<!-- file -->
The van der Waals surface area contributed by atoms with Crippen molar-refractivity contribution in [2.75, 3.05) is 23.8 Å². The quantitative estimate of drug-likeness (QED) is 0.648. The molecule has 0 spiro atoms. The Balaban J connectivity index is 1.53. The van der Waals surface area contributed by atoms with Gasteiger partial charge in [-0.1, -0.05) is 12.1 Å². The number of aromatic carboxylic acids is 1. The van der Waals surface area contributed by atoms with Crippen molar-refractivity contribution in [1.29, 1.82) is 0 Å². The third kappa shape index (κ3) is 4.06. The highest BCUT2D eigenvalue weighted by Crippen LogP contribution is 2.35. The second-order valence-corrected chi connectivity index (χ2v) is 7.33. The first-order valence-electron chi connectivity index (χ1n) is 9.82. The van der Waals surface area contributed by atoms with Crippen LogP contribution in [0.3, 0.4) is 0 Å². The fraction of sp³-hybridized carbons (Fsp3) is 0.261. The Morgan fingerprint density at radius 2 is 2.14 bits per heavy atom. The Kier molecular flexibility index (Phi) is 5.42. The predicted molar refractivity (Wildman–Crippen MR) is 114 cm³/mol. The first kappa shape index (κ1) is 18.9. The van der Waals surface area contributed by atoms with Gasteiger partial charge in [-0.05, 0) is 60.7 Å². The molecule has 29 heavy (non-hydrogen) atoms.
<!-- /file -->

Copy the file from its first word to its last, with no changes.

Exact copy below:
The van der Waals surface area contributed by atoms with Crippen molar-refractivity contribution in [2.75, 3.05) is 23.8 Å². The quantitative estimate of drug-likeness (QED) is 0.648. The molecule has 0 spiro atoms. The Balaban J connectivity index is 1.53. The van der Waals surface area contributed by atoms with Gasteiger partial charge in [-0.1, -0.05) is 12.1 Å². The number of aromatic carboxylic acids is 1. The van der Waals surface area contributed by atoms with Crippen molar-refractivity contribution in [1.29, 1.82) is 0 Å². The third kappa shape index (κ3) is 4.06. The highest BCUT2D eigenvalue weighted by Crippen LogP contribution is 2.35. The second-order valence-corrected chi connectivity index (χ2v) is 7.33. The first-order valence-electron chi connectivity index (χ1n) is 9.82. The van der Waals surface area contributed by atoms with Crippen LogP contribution in [0.3, 0.4) is 0 Å². The fraction of sp³-hybridized carbons (Fsp3) is 0.261. The Morgan fingerprint density at radius 2 is 2.14 bits per heavy atom. The Kier molecular flexibility index (Phi) is 5.42. The predicted molar refractivity (Wildman–Crippen MR) is 114 cm³/mol. The first kappa shape index (κ1) is 18.9. The van der Waals surface area contributed by atoms with Gasteiger partial charge in [-0.05, 0) is 60.7 Å². The molecule has 29 heavy (non-hydrogen) atoms.